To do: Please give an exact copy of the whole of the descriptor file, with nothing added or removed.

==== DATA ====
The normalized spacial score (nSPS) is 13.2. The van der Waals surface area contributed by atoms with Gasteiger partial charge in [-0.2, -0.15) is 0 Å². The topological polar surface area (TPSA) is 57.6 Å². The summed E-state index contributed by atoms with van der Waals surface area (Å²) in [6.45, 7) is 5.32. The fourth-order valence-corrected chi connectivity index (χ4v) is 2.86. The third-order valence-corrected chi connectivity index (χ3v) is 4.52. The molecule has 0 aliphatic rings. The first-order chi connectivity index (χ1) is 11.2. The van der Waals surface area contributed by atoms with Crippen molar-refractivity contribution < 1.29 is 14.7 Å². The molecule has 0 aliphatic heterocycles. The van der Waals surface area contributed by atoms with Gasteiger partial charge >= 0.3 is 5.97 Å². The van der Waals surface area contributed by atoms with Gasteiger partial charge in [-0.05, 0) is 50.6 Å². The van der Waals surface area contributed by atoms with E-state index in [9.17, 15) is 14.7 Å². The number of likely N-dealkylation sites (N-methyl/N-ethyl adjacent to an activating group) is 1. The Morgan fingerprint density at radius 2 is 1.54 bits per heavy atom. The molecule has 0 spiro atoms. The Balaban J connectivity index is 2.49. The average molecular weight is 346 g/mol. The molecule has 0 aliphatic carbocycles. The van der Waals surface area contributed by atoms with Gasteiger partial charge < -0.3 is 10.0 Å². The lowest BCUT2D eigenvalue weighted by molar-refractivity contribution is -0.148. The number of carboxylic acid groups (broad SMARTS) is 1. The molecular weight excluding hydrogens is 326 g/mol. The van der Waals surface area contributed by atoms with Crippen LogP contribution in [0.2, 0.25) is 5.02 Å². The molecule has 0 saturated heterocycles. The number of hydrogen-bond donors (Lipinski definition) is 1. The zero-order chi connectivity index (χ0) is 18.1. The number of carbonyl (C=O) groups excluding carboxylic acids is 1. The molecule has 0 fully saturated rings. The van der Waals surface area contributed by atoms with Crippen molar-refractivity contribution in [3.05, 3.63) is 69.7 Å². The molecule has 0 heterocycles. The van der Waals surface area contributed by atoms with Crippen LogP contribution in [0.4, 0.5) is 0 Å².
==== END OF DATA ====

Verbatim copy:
The normalized spacial score (nSPS) is 13.2. The van der Waals surface area contributed by atoms with Gasteiger partial charge in [-0.2, -0.15) is 0 Å². The topological polar surface area (TPSA) is 57.6 Å². The summed E-state index contributed by atoms with van der Waals surface area (Å²) in [6.45, 7) is 5.32. The fourth-order valence-corrected chi connectivity index (χ4v) is 2.86. The third-order valence-corrected chi connectivity index (χ3v) is 4.52. The molecule has 0 aliphatic rings. The first-order chi connectivity index (χ1) is 11.2. The van der Waals surface area contributed by atoms with Crippen molar-refractivity contribution < 1.29 is 14.7 Å². The molecule has 0 aliphatic heterocycles. The van der Waals surface area contributed by atoms with Gasteiger partial charge >= 0.3 is 5.97 Å². The van der Waals surface area contributed by atoms with Gasteiger partial charge in [-0.05, 0) is 50.6 Å². The van der Waals surface area contributed by atoms with E-state index in [9.17, 15) is 14.7 Å². The number of likely N-dealkylation sites (N-methyl/N-ethyl adjacent to an activating group) is 1. The Morgan fingerprint density at radius 2 is 1.54 bits per heavy atom. The molecule has 0 spiro atoms. The Balaban J connectivity index is 2.49. The average molecular weight is 346 g/mol. The molecule has 0 aliphatic carbocycles. The van der Waals surface area contributed by atoms with Gasteiger partial charge < -0.3 is 10.0 Å². The lowest BCUT2D eigenvalue weighted by molar-refractivity contribution is -0.148. The number of carboxylic acid groups (broad SMARTS) is 1. The molecular weight excluding hydrogens is 326 g/mol. The van der Waals surface area contributed by atoms with Crippen LogP contribution in [0.2, 0.25) is 5.02 Å². The molecule has 0 saturated heterocycles. The number of hydrogen-bond donors (Lipinski definition) is 1. The zero-order chi connectivity index (χ0) is 18.1. The number of carbonyl (C=O) groups excluding carboxylic acids is 1. The molecule has 0 fully saturated rings. The van der Waals surface area contributed by atoms with Crippen molar-refractivity contribution in [3.05, 3.63) is 69.7 Å². The molecule has 0 heterocycles. The van der Waals surface area contributed by atoms with Crippen LogP contribution in [0.4, 0.5) is 0 Å².